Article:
Freedom on the Fatal Shore
brings together John Hirst's two books on the early history of New South Wales. Both are classic accounts which have had a profound effect on the understanding of our history. They also have long been unavailable, either new or second-hand. This combined edition includes a new foreword by Hirst.
These are works that bring to vivid life the early days of convict Australia. They change our sense of how a colony that was also intended to be a prison actually worked, and how Australian democracy came into being, despite the opposition of the most powerful. Hirst overturns the standard picture, arguing: "This was not a society that had to become free; its freedoms were well established from the earliest times."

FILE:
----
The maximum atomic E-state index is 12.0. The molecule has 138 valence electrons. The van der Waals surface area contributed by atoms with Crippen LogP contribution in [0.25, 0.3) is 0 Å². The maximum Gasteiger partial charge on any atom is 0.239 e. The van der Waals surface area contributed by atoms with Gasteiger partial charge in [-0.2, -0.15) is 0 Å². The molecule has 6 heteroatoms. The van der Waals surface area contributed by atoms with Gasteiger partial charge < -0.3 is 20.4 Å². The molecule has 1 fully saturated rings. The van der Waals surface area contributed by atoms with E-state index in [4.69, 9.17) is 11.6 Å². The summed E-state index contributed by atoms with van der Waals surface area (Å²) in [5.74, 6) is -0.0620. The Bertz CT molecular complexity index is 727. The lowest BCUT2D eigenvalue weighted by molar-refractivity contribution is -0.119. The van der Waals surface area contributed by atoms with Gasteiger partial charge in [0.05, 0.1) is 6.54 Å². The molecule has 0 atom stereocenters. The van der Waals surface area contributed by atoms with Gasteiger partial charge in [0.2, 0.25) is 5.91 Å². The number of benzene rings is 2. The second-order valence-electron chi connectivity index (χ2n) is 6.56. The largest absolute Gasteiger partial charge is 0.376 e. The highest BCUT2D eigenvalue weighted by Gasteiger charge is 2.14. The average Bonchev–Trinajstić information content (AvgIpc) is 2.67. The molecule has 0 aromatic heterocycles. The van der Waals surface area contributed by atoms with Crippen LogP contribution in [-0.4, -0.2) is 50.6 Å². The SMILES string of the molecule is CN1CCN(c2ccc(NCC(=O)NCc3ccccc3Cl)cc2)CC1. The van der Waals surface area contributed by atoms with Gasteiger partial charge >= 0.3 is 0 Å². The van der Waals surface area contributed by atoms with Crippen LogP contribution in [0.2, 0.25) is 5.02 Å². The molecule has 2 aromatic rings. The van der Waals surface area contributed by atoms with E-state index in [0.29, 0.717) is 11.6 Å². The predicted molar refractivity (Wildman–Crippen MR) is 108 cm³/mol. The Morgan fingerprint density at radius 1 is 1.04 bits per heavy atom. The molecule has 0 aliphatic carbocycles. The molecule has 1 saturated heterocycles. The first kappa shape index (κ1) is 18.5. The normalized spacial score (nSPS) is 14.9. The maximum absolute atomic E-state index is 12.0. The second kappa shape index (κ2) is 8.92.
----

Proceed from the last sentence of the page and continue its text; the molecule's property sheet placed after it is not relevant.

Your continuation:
"Colonial Australia was a more 'normal' place than one might imagine from the folkloric picture of society governed by the lash and the triangle, composed of groaning white slaves tyrannised by ruthless masters. The book that best conveys this and has rightly become a landmark in recent studies of the System is J. B. Hirst's Convict Society and its Enemies." - Robert Hughes, The Fatal Shore
"Anyone with an interest in Australian political culture will find The Strange Birth of Colonial Democracy invaluable." - Professor Colin Hughes, former Chief Electoral Commissioner for the Commonwealth.